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adawg1414

silhouette drawing

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I've read all of the theories but I'm wondering if anyone can give me a really good way of drawing the silhouette outline on my models? I know that I can draw the model and then draw the wireframe, hence creating a fake silhouette but the problem with that is iterating through the vertices twice and drawing unnecessary lines that are not just the outer edges. Please point me in the right direction, preferably with code examples. I would love some great GLSL examples too! Thanks Aaron

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a difficult problem
one method similar to what u said would be set linewidth to 3 + draw the wireframe with a slight negative polygon offset , then redraw the model over the top

anothe possibilty is what i do here (orange outlines over some faces)
draw the model blurred in a color + then redraw the model over it
www.zedzeek.com/conquest_SS.jpg

another method which doesnt give a true siloette is do a
dotproduct( campos-vert, -cam forward ) if its > 0.95

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Quote:
Original post by zedzeek
a difficult problem
one method similar to what u said would be set linewidth to 3 + draw the wireframe with a slight negative polygon offset , then redraw the model over the top

anothe possibilty is what i do here (orange outlines over some faces)
draw the model blurred in a color + then redraw the model over it
www.zedzeek.com/conquest_SS.jpg

another method which doesnt give a true siloette is do a
dotproduct( campos-vert, -cam forward ) if its > 0.95


Understood but still not anything that I'm not already doing. There has to be a way to draw the silhouette without completely drawing all of the polygons.

Anyone?

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Which bits are you worried about? The bandwidth of supplying the polygon data twice or the pixel processing waste of overdrawing so much?

You could fix the latter with a shading program that ditches points whose camera normal is more "forward/backward" than "left/right". The result would be that only polgons which are nearly edge on would have their edges rendered.


Not sending polygons could be done in two ways -- one would be to cull by the polygon normal (in the same way that back-facing polygons are culled, you could cull ones which are front facing before sending.)

Another might be to segment your model geometry, and have a "segment normal". So a cylinder might have eight segments for each octant around its edge. And you turn the segments on and off based on how well the segment normal is aligned with the camera X axis. So you'd render between two and four segments, and lose the remainder. The remaining faces have edges which should still get you a silhouette.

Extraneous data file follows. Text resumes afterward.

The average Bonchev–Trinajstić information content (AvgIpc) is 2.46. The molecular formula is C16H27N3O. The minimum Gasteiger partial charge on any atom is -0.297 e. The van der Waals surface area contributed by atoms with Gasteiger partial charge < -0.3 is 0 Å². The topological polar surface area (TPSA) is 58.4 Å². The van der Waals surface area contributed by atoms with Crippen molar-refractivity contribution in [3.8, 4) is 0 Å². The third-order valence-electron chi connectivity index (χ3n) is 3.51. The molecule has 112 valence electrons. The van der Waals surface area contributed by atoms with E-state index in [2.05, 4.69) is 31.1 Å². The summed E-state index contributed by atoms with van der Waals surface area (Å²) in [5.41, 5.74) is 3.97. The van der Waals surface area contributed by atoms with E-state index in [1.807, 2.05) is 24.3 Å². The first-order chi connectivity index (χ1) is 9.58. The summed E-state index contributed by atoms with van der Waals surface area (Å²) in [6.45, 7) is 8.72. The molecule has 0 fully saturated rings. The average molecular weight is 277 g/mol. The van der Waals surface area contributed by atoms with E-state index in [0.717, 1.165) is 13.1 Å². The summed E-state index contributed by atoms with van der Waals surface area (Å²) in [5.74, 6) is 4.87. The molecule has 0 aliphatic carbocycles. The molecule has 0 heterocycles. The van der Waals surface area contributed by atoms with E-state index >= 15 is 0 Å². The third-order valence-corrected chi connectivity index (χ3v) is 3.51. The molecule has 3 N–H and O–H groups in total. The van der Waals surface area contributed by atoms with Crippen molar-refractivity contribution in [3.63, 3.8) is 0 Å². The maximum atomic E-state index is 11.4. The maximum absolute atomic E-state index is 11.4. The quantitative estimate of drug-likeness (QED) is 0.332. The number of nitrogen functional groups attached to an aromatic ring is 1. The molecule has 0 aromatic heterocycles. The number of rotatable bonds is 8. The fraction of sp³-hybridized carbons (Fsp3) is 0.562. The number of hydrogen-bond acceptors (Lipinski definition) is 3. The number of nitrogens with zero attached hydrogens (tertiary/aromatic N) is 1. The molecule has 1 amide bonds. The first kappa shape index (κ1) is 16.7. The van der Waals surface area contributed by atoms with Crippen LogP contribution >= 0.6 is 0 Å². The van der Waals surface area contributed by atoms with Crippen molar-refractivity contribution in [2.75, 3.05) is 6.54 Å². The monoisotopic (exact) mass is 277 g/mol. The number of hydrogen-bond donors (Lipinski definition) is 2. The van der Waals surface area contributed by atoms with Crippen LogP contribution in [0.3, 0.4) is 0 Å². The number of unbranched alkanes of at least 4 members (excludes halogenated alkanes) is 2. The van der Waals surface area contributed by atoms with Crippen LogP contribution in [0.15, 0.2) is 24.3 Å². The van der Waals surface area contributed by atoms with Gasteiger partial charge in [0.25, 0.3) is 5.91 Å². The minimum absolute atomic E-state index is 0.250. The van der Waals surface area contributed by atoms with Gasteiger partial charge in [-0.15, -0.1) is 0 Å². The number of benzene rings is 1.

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What are you trying to do? Are you trying to do Cel-Shading? There are plenty of examples on cel-shading. Try [google]

try this.
And there is some code here.

cel shading uses silhouette outlines, so you can maybe adapt it for your use.
Hope that helps.

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Not sure if this is what you were looking for... but I stumbled across this so I figured id post it.

http://www.gamedev.net/columns/hardcore/silhouettes/

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Quote:
Original post by _neutrin0_
What are you trying to do? Are you trying to do Cel-Shading? There are plenty of examples on cel-shading. Try [google]

try this.
And there is some code here.

cel shading uses silhouette outlines, so you can maybe adapt it for your use.
Hope that helps.


I've done the research and I've used the code from the Nehe link ... that's the problem, not the solution. In that simplistic example they show the thing I'm trying to avoid ... rendering the mesh twice. There HAS to be a better way. I've done the Google research, I've been to Nehe and Paul's Project.

I'm a GLSL guy too so if you know how to do it shaders, let me know.

Quote:
Original post by Katie
Which bits are you worried about? The bandwidth of supplying the polygon data twice or the pixel processing waste of overdrawing so much?

You could fix the latter with a shading program that ditches points whose camera normal is more "forward/backward" than "left/right". The result would be that only polgons which are nearly edge on would have their edges rendered.


Not sending polygons could be done in two ways -- one would be to cull by the polygon normal (in the same way that back-facing polygons are culled, you could cull ones which are front facing before sending.)